Aerzen's AERprocess dissolved oxygen control is an integrated solution for controlling DO concentration and blowers in an activated sludge...
Facility adds grinder to extend stator life
Anaerobic digestion offers an efficient, cost-effective process for green energy development while also providing a sustainable solution for the disposal of animal byproducts. In a typical biogas processing operation, manure, wastewater solids, agricultural residues and food scraps are delivered to a digester system. The process uses microbes to break down the organic material through a fermentation process under controlled conditions, resulting in clean biogas and digested material. That digested material is then used to make fertilizer, compost, soil amendments or animal bedding. The raw biogas is further processed, and water, carbon dioxide and other trace compounds are removed, leaving mostly methane and other trace gases. The processed biogas is then distributed and used for producing electricity, heat and fuel, or injected into natural gas pipelines. Biogas provides a clean, repeatable source for energy and fuel while also making use of organic materials that might otherwise end up in a landfill.
Organic feedstock also comprises tough, large pieces of inorganic debris, such as metals and plastics. This material, if left uninhibited, can clog the pumps and pipelines within the digester and cause the system to break down. Operators have to dismantle the pumps and build them back together – a time-consuming and costly process. In 2013, a biogas application facility in Catalonia, Spain, was experiencing these very problems. They worked with Protech Continental, the exclusive JWC Intl. distributor in Spain, to devise a long-term solution that would keep the system running smoothly.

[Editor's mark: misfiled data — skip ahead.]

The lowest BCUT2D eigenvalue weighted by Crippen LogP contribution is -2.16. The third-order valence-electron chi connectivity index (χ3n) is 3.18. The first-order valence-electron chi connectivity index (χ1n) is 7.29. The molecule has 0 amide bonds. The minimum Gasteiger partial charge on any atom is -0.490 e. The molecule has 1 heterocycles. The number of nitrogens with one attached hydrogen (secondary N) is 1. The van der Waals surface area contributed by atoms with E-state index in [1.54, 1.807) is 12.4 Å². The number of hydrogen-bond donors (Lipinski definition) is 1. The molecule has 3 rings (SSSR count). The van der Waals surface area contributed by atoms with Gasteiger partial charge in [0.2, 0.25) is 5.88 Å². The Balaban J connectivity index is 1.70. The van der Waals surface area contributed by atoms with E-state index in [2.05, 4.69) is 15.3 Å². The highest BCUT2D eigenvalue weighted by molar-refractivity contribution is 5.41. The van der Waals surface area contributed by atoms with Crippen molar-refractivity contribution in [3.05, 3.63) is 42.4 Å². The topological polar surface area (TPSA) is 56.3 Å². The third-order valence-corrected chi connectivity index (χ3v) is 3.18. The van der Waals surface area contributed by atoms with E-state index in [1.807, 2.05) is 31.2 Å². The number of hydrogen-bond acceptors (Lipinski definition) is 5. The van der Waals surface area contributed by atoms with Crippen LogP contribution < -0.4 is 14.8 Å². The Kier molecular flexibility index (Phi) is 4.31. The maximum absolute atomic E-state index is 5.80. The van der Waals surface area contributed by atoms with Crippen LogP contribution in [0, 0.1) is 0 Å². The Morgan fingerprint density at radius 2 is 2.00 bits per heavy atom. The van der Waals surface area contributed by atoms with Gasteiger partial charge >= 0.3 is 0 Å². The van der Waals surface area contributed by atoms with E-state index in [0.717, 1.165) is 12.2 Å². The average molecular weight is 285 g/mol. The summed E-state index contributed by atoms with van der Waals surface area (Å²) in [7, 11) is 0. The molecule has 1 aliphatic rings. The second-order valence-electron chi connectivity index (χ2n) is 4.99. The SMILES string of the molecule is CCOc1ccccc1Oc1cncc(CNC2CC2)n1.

The biogas facility relies on feedstock from local industrial (dewatered sludge) and agricultural (manure and slurry) sources to produce biogas, which they then use to generate electrical power. In the process, the dewatered sludge is fed into the system along with the slurry and cow manure, typically with 8-12 percent dry solids (DS) – a typical feedstock combination in the Spanish biogas market. Dewatered sludge at 25% DS is mixed with quantities of manure at 5% to 8% DS to give a resulting mixture of around 13% DS, which can be pumped and still has a high organic content, rather than diluting or watering the thick sludge down.
The liquid manure is used to dilute the dewatered sludge to reduce the viscosity to around 3,000 to 5,000 cPs (3,000 to 5,000 mPa·s), which is similar in viscosity to syrup or molasses. This ensures it is easily pumped and still able to sustain the process without diluting the organic content available for digestion.
The customer found that the imported loads included many inorganic problem solids, including metal pieces, plastics, tools and ropes, which caused significant problems for the inline chopper pump. Eventually, the chopper pump was replaced with a progressive cavity pump supplied by Protech.
The pump performed well, sucking the slurry up and out of the mixing tank and into the process. However, the tough inorganic solids eventually caused wear and weekly maintenance issues, resulting in the first stator replacement after just six months of operation. Protech worked with the engineers on a more durable, reliable solution for the tough waste and suggested an inline Muffin Monster. The dual cutter stacks are equipped with sharp, stainless steel teeth – ideal for slicing through incredibly tough debris.
Since incorporating the Muffin Monster, the system has not experienced any downtime due to material clogging, and the maintenance crew was able to wait 19 months to replace the stator.
By installing the PC pump with the Muffin Monster for protection, the customer gained operational hours due to reduced maintenance, spare parts savings and reduced downtime and failures in the plant. The addition of the grinder is the only upgrade/addition to the facility since it was built, and the grinder has extended the stator repair interval, offering savings of approximately €500 ($546.62) per stator change and has further increased the maintenance and repair intervals to keep the plant operating at peak performance.